“Why should Cecil B. DeMille have a monopoly on the great box office values of torture and cruelty?” asked John Balderton, the writer of a first draft of this long-delayed sequel to Dracula, the iconic, if somewhat tepid, 1931 version of Bram Stoker’s famous novel. Balderton envisioned a grisly horror film, full of the shrieks and cries of the damned, but his version didn’t make the cut. Instead, this version, based on one of Stoker’s stories, finally hit the screens in 1936, heavy on atmosphere and shocking (for its time) sexuality. Although it is a marked improvement on the original film, it’s still a bit of a snooze, relying too much on forced comedy and not enough on suspense or fright.
The film picks up exactly where the first film left off. Von Helsing (Edward Van Sloan), who was Van Helsing in the first film, has just offed Dracula, and Whitby constables stumble on the scene and arrest him as a murderer. The constable in charge is faced with quite a decision: try Von Helsing for murder and likely hang him, put him in the looney bin because of all his talk about vampires, or believe him. Von Helsing implores him to call on one of his former students, the renowned psychologist Dr. Garth (Otto Kruger), to help clear him.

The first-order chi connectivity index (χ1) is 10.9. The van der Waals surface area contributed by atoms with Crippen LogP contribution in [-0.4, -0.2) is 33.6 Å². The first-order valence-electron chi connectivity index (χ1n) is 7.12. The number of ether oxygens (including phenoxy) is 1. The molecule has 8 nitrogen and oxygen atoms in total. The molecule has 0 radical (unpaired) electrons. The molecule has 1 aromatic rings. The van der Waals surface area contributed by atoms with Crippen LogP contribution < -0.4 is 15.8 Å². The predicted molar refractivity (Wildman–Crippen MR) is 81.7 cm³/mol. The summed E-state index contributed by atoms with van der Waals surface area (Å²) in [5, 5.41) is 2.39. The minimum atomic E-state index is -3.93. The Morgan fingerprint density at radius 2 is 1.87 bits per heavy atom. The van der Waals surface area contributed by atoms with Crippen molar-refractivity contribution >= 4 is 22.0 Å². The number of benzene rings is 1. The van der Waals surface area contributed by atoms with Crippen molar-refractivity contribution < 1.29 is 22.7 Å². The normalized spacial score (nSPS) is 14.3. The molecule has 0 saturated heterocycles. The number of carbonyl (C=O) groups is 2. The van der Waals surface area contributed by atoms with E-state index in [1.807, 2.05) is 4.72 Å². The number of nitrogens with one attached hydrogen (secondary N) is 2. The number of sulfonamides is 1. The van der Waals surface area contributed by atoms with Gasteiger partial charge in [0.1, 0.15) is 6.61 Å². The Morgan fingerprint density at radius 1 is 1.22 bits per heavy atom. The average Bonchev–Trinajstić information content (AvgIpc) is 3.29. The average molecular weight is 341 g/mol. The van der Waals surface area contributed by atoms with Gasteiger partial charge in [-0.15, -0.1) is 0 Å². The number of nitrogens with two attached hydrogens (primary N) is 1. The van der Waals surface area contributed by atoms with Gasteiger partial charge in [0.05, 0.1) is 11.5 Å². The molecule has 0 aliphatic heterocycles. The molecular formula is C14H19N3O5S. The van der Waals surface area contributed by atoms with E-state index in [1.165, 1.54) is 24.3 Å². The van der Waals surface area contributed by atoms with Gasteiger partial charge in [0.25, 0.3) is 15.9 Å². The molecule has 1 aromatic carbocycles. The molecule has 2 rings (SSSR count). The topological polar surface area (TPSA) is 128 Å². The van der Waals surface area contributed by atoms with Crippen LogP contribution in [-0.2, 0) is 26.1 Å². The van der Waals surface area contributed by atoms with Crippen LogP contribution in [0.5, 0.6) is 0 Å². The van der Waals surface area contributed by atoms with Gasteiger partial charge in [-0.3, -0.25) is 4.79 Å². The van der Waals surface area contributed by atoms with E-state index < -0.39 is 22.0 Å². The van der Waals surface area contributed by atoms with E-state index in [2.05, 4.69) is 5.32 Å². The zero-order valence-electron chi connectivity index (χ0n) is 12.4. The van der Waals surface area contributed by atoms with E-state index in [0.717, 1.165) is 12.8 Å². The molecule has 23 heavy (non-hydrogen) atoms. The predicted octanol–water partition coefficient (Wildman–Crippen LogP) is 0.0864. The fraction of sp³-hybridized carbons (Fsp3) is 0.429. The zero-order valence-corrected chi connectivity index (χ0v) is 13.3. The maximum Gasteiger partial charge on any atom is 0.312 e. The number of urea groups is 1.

Meanwhile, before things can get underway, a mysterious woman steals Dracula’s body and destroys it. Gloria Holden is Countess Zaleska, the titular daughter. She thinks that destroying her father’s corpse will free her from her vampiric curse, but it doesn’t work, as is obvious as soon as she returns to London and starts ogling the necks of dapper young men. It doesn’t help that her helper Sandor (Irving Pichel, who co-directed the great action film The Most Dangerous Game) keeps taunting her about how much she needs blood. The film treats vampirism as more of an addiction than an evil curse, and it’s fitting that she keeps an enabler around to sabotage her efforts to get clean.
After meeting Dr. Garth at a party, she decides that his experiments in hypnosis will help her. She attempts to seduce him, but he’s wary, especially as the body count in London starts to rise, as victims with strange puncture wounds on their necks start turning up. In the centerpiece of the film, as Zaleska attempts to do some painting to distract her from her need for blood, she enlists Sandor to bring her a model, Lili (Nan Grey).
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